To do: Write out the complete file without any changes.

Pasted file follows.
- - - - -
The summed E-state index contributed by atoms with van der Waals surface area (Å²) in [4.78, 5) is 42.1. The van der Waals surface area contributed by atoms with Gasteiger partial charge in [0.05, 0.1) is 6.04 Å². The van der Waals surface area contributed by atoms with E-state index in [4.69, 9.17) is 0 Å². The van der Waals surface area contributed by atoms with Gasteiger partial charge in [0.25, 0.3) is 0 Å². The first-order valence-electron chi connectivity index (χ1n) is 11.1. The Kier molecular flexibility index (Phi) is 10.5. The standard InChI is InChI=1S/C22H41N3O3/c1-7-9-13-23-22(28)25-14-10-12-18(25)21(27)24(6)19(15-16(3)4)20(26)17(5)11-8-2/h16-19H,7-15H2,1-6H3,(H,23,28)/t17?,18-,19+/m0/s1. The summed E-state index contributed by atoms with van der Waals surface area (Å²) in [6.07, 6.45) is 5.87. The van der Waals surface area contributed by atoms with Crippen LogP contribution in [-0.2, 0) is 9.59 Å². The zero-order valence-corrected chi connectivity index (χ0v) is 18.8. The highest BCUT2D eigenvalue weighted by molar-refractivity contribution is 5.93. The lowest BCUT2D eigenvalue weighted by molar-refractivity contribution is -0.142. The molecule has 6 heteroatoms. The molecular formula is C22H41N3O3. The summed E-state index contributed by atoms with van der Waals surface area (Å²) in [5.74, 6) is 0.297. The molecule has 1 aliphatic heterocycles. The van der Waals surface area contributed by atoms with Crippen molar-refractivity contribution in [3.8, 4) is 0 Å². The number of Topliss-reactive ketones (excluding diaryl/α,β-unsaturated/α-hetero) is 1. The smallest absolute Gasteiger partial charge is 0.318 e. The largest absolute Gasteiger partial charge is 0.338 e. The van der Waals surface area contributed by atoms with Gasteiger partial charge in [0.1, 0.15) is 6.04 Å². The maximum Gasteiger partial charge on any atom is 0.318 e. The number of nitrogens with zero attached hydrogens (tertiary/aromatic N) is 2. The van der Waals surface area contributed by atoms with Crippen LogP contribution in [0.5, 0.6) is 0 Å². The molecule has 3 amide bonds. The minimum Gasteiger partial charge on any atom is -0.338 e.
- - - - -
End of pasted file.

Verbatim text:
The summed E-state index contributed by atoms with van der Waals surface area (Å²) in [4.78, 5) is 42.1. The van der Waals surface area contributed by atoms with Gasteiger partial charge in [0.05, 0.1) is 6.04 Å². The van der Waals surface area contributed by atoms with E-state index in [4.69, 9.17) is 0 Å². The van der Waals surface area contributed by atoms with Gasteiger partial charge in [0.25, 0.3) is 0 Å². The first-order valence-electron chi connectivity index (χ1n) is 11.1. The Kier molecular flexibility index (Phi) is 10.5. The standard InChI is InChI=1S/C22H41N3O3/c1-7-9-13-23-22(28)25-14-10-12-18(25)21(27)24(6)19(15-16(3)4)20(26)17(5)11-8-2/h16-19H,7-15H2,1-6H3,(H,23,28)/t17?,18-,19+/m0/s1. The summed E-state index contributed by atoms with van der Waals surface area (Å²) in [6.07, 6.45) is 5.87. The van der Waals surface area contributed by atoms with Crippen LogP contribution in [-0.2, 0) is 9.59 Å². The zero-order valence-corrected chi connectivity index (χ0v) is 18.8. The highest BCUT2D eigenvalue weighted by molar-refractivity contribution is 5.93. The lowest BCUT2D eigenvalue weighted by molar-refractivity contribution is -0.142. The molecule has 6 heteroatoms. The molecular formula is C22H41N3O3. The summed E-state index contributed by atoms with van der Waals surface area (Å²) in [5.74, 6) is 0.297. The molecule has 1 aliphatic heterocycles. The van der Waals surface area contributed by atoms with Crippen molar-refractivity contribution in [3.8, 4) is 0 Å². The number of Topliss-reactive ketones (excluding diaryl/α,β-unsaturated/α-hetero) is 1. The smallest absolute Gasteiger partial charge is 0.318 e. The largest absolute Gasteiger partial charge is 0.338 e. The van der Waals surface area contributed by atoms with Gasteiger partial charge in [0.1, 0.15) is 6.04 Å². The maximum Gasteiger partial charge on any atom is 0.318 e. The number of nitrogens with zero attached hydrogens (tertiary/aromatic N) is 2. The van der Waals surface area contributed by atoms with Crippen LogP contribution in [0.5, 0.6) is 0 Å². The molecule has 3 amide bonds. The minimum Gasteiger partial charge on any atom is -0.338 e.